William Lowell PUTNAM

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William Lowell Putnam was born in Springfield, Massachusetts in the United States in 1924 and studied geology at Harvard University. While attending college Putnam volunteered to fight in the Second World War and was wounded in combat, suffering a serious chest injury. This would later prevent him from going to extreme altitudes.




Photo credit: Paxson Woelber via Foter.com / CC BY

William Lowell Putnam (1924-2014)

In his professional career he was the founder, president and CEO of the Springfield Television Corporation, managing three TV-stations. In 2001, he was inducted into the American Broadcasting Hall of Fame. Putnam is now the sole trustee of the Lowell Observatory, the world’s largest private astronomical research observatory.

Putnam has filled many positions in the American Alpine Club. In 1957 he became the editor of the AAC’s Canadian guidebooks. Later, he served as Councillor, Director, Treasurer and last but not least, President from 1971-73. Putnam was responsible for overseeing the construction of three mountain cabins in western Canada. In 2002, the board of the Alpine Club of Canada approved that one of these huts be renamed the ‘Bill Putnam Hut’, in recognition of his contribution to both the ACC and Canadian mountaineering. He is the only living person to have a hut named after him by the ACC.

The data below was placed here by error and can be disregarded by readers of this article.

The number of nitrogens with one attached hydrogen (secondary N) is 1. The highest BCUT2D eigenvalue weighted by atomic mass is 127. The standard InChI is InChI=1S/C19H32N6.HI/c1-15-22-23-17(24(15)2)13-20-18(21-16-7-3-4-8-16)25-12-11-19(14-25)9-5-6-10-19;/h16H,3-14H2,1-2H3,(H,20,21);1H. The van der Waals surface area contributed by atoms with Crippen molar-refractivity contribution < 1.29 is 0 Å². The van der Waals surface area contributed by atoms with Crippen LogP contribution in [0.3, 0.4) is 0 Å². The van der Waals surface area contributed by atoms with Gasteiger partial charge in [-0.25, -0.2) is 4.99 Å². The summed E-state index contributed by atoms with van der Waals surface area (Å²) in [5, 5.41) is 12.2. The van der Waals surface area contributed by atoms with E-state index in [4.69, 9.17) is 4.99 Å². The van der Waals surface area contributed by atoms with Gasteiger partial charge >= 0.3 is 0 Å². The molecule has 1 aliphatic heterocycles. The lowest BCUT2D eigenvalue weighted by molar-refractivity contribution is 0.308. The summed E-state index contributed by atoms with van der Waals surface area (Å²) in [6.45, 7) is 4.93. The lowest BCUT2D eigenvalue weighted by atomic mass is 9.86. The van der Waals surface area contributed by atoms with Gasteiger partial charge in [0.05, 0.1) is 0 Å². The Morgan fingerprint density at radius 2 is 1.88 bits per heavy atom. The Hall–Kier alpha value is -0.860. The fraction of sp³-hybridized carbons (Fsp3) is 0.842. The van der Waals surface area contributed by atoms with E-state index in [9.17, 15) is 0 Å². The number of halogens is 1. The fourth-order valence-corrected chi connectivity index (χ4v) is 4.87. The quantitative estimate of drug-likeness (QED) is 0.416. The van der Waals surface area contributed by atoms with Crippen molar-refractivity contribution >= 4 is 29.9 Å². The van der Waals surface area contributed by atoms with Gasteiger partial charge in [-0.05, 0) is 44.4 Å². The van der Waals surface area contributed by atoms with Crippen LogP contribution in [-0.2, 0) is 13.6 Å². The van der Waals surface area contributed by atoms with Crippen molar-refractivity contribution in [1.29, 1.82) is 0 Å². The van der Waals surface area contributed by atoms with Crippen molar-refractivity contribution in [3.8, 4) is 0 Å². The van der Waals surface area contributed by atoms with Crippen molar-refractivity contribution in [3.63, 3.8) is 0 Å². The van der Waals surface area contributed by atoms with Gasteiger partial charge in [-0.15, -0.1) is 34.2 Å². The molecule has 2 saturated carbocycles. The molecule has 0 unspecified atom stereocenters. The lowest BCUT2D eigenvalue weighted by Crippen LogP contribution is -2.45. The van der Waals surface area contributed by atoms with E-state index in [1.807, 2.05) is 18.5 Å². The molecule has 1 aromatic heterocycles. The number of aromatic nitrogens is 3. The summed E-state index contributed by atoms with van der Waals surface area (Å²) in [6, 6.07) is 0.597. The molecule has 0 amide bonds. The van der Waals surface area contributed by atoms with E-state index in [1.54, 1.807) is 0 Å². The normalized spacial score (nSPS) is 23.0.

For 30 years he was the U.S delegate to the UIAA and for many years he also represented Canada. In 1974, Putnam began his service on the UIAA Council and was later elected Vice President in 1993.

He was the main drafter of the UIAA Kathmandu declaration on the protections of mountains, which was adopted by the General Assembly in 1982. Putnam’s main objective has always been to make the UIAA a truly global association.

Bill Putnam is an honorary member of the Appalachian Mountain Club (America’s oldest such society), the American Alpine Club, the Alpine Club of Canada, and the Association of Canadian Mountain Guides. He has written many books on mountaineering including: A century of American Alpinism, K2: The 1939 Tragedy and a biography of Swiss-Canadian mountain guide Ed Feuz (the last two together with Andrew J. Kaufman).

William Lowell Putnam was elected UIAA honorary member in 2002. He died in 2014 aged 80.